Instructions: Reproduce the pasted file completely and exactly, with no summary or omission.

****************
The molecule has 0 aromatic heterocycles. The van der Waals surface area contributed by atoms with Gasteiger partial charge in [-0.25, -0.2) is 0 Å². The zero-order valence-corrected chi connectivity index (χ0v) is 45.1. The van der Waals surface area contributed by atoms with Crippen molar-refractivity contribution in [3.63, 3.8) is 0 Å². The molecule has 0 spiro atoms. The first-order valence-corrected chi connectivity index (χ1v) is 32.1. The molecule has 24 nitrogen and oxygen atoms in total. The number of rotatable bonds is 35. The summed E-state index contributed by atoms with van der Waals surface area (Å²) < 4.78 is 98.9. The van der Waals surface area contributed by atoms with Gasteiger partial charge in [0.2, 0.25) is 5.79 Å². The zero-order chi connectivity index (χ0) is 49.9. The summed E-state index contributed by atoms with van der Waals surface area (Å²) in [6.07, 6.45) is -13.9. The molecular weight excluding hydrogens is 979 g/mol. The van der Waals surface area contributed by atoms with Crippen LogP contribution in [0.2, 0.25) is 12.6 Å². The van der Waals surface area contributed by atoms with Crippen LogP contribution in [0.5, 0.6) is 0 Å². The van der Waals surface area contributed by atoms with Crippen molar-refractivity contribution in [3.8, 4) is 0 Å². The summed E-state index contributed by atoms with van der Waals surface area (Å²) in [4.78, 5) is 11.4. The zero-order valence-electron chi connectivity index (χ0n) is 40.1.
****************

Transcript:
The molecule has 0 aromatic heterocycles. The van der Waals surface area contributed by atoms with Gasteiger partial charge in [-0.25, -0.2) is 0 Å². The zero-order valence-corrected chi connectivity index (χ0v) is 45.1. The van der Waals surface area contributed by atoms with Crippen molar-refractivity contribution in [3.63, 3.8) is 0 Å². The molecule has 0 spiro atoms. The first-order valence-corrected chi connectivity index (χ1v) is 32.1. The molecule has 24 nitrogen and oxygen atoms in total. The number of rotatable bonds is 35. The summed E-state index contributed by atoms with van der Waals surface area (Å²) < 4.78 is 98.9. The van der Waals surface area contributed by atoms with Gasteiger partial charge in [0.2, 0.25) is 5.79 Å². The zero-order chi connectivity index (χ0) is 49.9. The summed E-state index contributed by atoms with van der Waals surface area (Å²) in [6.07, 6.45) is -13.9. The molecular weight excluding hydrogens is 979 g/mol. The van der Waals surface area contributed by atoms with Crippen LogP contribution in [0.2, 0.25) is 12.6 Å². The van der Waals surface area contributed by atoms with Crippen LogP contribution in [0.5, 0.6) is 0 Å². The van der Waals surface area contributed by atoms with Crippen molar-refractivity contribution in [3.8, 4) is 0 Å². The summed E-state index contributed by atoms with van der Waals surface area (Å²) in [4.78, 5) is 11.4. The zero-order valence-electron chi connectivity index (χ0n) is 40.1.